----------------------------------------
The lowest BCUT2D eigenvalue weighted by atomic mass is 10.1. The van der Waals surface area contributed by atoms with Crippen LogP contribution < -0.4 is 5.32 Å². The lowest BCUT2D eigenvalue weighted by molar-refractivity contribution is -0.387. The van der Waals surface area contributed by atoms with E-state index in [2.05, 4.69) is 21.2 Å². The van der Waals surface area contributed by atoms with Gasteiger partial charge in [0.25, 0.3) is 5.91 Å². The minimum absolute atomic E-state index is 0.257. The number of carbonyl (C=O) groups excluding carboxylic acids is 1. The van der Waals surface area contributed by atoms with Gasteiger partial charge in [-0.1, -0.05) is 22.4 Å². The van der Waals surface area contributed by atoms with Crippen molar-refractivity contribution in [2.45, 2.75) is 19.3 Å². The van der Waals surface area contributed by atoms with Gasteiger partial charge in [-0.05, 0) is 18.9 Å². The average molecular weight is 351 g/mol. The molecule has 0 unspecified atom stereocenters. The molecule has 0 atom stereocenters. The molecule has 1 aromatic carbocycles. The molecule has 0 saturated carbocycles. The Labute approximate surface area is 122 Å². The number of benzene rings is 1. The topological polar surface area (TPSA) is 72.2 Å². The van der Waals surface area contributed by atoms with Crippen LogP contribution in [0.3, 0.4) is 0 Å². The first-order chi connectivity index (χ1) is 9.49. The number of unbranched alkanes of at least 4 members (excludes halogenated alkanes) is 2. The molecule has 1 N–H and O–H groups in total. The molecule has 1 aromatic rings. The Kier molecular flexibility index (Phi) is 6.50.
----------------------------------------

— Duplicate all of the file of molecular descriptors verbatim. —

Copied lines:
The lowest BCUT2D eigenvalue weighted by atomic mass is 10.1. The van der Waals surface area contributed by atoms with Crippen LogP contribution < -0.4 is 5.32 Å². The lowest BCUT2D eigenvalue weighted by molar-refractivity contribution is -0.387. The van der Waals surface area contributed by atoms with E-state index in [2.05, 4.69) is 21.2 Å². The van der Waals surface area contributed by atoms with Gasteiger partial charge in [0.25, 0.3) is 5.91 Å². The minimum absolute atomic E-state index is 0.257. The number of carbonyl (C=O) groups excluding carboxylic acids is 1. The van der Waals surface area contributed by atoms with Gasteiger partial charge in [-0.1, -0.05) is 22.4 Å². The van der Waals surface area contributed by atoms with Crippen molar-refractivity contribution in [2.45, 2.75) is 19.3 Å². The van der Waals surface area contributed by atoms with Gasteiger partial charge in [-0.05, 0) is 18.9 Å². The average molecular weight is 351 g/mol. The molecule has 0 unspecified atom stereocenters. The molecule has 0 atom stereocenters. The molecule has 1 aromatic carbocycles. The molecule has 0 saturated carbocycles. The Labute approximate surface area is 122 Å². The number of benzene rings is 1. The topological polar surface area (TPSA) is 72.2 Å². The van der Waals surface area contributed by atoms with Crippen LogP contribution in [0.3, 0.4) is 0 Å². The first-order chi connectivity index (χ1) is 9.49. The number of unbranched alkanes of at least 4 members (excludes halogenated alkanes) is 2. The molecule has 1 N–H and O–H groups in total. The molecule has 1 aromatic rings. The Kier molecular flexibility index (Phi) is 6.50.